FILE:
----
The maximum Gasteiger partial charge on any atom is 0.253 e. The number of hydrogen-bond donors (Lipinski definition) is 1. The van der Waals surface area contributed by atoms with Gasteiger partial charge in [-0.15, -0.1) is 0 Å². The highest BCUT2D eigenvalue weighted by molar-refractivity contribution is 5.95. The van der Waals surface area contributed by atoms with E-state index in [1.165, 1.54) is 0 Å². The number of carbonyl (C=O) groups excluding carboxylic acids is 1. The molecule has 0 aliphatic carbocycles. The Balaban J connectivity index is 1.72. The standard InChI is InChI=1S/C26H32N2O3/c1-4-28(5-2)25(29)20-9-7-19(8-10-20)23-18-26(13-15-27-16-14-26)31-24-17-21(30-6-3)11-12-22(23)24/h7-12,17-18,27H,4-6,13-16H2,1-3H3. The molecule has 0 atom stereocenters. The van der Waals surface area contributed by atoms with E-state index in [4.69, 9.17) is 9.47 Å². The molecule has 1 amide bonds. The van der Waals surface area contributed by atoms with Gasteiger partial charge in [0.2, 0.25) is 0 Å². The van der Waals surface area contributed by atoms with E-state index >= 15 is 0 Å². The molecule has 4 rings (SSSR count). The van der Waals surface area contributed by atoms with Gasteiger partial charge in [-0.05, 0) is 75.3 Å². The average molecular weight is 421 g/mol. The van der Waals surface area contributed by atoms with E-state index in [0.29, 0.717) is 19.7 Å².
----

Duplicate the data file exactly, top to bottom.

The maximum Gasteiger partial charge on any atom is 0.253 e. The number of hydrogen-bond donors (Lipinski definition) is 1. The van der Waals surface area contributed by atoms with Gasteiger partial charge in [-0.15, -0.1) is 0 Å². The highest BCUT2D eigenvalue weighted by molar-refractivity contribution is 5.95. The van der Waals surface area contributed by atoms with E-state index in [1.165, 1.54) is 0 Å². The number of carbonyl (C=O) groups excluding carboxylic acids is 1. The molecule has 0 aliphatic carbocycles. The Balaban J connectivity index is 1.72. The standard InChI is InChI=1S/C26H32N2O3/c1-4-28(5-2)25(29)20-9-7-19(8-10-20)23-18-26(13-15-27-16-14-26)31-24-17-21(30-6-3)11-12-22(23)24/h7-12,17-18,27H,4-6,13-16H2,1-3H3. The molecule has 0 atom stereocenters. The van der Waals surface area contributed by atoms with E-state index in [4.69, 9.17) is 9.47 Å². The molecule has 1 amide bonds. The van der Waals surface area contributed by atoms with Gasteiger partial charge in [0.2, 0.25) is 0 Å². The van der Waals surface area contributed by atoms with E-state index >= 15 is 0 Å². The molecule has 4 rings (SSSR count). The van der Waals surface area contributed by atoms with Gasteiger partial charge in [-0.05, 0) is 75.3 Å². The average molecular weight is 421 g/mol. The van der Waals surface area contributed by atoms with E-state index in [0.29, 0.717) is 19.7 Å².